Breaking the silence — an intergenerational call for unity and action
“I could never again raise my voice against the violence of the oppressed … without having first spoken clearly to the greatest purveyor of violence in the world today: my own government.”
Dr. Martin Luther King Jr.’s words — delivered at New York City’s Riverside Church on April 4, 1967, exactly one year prior to his assassination in 1968 — resonate even more deeply now than when he first spoke them.
Counter-Terrorism: Rocks Of Doom
In western Iraq (Anbar province), the Syrian border has turned into another contested area where high-tech sensors are very useful detecting hostile border crossers. American and Iraqi forces cooperate to monitor the border and in late 2020 the Americans suggested using hidden night-vision digital cameras that covertly detect anyone crossing at night and can either store images on an SD card or transmit the data to a UAV high overhead which can then use its more powerful sensors to track the border crossers to their destination.
The success of this technique led the Iraqis asking to expand the use of this tech as well as help replacing cameras discovered and removed or destroyed by smugglers, Islamic terrorists or even some civilians looking to make some money.
Tiger Force: A True Story of Men and War
At the outset of the Vietnam War, the Army created an experimental fighting unit that became known as “Tiger Force.” The Tigers were to be made up of the cream of the crop-the very best and bravest soldiers the American military could offer. They would be given a long leash, allowed to operate in the field with less supervision.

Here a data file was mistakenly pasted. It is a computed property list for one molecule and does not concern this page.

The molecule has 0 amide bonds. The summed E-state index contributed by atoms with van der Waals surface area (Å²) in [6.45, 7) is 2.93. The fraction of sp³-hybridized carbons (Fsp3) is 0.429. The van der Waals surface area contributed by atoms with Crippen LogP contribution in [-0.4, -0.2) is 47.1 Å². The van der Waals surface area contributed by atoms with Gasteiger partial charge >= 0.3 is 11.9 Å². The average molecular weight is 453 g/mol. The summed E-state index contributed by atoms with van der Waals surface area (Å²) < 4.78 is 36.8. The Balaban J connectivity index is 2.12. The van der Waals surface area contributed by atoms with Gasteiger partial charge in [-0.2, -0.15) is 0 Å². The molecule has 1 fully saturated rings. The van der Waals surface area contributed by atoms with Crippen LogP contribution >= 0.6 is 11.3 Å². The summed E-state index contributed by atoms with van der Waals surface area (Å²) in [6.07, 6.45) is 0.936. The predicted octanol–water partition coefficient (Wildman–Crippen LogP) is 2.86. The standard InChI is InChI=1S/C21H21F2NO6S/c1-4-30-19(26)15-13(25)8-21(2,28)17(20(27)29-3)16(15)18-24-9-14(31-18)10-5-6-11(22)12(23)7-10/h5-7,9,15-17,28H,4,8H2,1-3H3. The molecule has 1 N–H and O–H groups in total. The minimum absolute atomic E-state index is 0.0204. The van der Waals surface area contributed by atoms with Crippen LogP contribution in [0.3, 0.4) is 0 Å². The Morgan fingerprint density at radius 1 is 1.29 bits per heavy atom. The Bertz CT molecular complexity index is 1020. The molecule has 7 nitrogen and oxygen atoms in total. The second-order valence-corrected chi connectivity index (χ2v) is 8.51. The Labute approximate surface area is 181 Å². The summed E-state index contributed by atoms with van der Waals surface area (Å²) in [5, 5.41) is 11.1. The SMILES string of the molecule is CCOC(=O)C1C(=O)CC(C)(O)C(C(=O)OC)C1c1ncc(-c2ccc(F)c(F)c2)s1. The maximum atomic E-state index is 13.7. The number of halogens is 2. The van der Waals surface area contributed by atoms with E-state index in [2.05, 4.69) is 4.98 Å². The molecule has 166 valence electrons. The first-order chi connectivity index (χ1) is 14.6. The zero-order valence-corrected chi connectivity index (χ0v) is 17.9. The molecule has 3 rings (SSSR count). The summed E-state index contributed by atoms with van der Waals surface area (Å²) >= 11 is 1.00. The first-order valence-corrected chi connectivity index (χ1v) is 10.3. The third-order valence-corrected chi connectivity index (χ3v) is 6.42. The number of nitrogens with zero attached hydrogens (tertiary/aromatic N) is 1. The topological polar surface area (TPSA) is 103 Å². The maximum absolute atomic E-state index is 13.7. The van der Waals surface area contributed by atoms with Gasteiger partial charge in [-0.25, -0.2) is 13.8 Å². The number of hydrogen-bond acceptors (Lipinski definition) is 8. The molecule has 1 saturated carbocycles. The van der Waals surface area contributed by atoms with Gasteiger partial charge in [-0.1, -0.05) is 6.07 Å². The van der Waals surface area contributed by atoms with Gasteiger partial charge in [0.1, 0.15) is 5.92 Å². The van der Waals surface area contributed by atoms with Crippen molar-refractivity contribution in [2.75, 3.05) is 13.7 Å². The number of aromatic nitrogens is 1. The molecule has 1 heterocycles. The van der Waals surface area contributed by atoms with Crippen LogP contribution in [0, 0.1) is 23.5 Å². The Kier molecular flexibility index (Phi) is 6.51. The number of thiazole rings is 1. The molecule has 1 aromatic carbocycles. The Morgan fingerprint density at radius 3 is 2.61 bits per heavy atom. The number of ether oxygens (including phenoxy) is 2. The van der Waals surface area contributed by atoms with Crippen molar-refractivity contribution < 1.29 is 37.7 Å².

Learning to Eat Soup with a Knife: Counterinsurgency Lessons from Malaya and Vietnam
Invariably, armies are accused of preparing to fight the previous war. In Learning to Eat Soup with a Knife, Lieutenant Colonel John A. Nagl—a veteran of both Operation Desert Storm and the current conflict in Iraq—considers the now-crucial question of how armies adapt to changing circumstances during the course of conflicts for which they are initially unprepared.
The Unconquerable World
At times of global crisis, Jonathan Schell’s writings have offered important alternatives to conventional thinking. Now, as conflict escalates around the world, Schell gives us an impassioned, provocative book that points the way out of the unparalleled devastation of the twentieth century toward another, more peaceful path.
Tracing the expansion of violence to its culmination in nuclear stalemate, Schell uncovers a simultaneous but little-noted history of nonviolent action at every level of political life. His investigation ranges from the revolutions of America, France, and Russia, to the people’s wars of China and Vietnam, to the great nonviolent events of modern times-including Gandhi’s independence movement in India and the explosion of civic activity that brought about the surprising collapse of the Soviet Union.
Slaughterhouse: Bosnia and the Failure of the West
In a shocking and deeply disturbing tour de force, David Rieff, reporting from the Bosnia war zone and from Western capitals and United Nations headquarters, indicts the West and the United Nations for standing by and doing nothing to stop the genocide of the Bosnian Muslims. Slaughterhouse is the definitive explanation of a war that will be remembered as the greatest failure of Western diplomacy since the 1930s.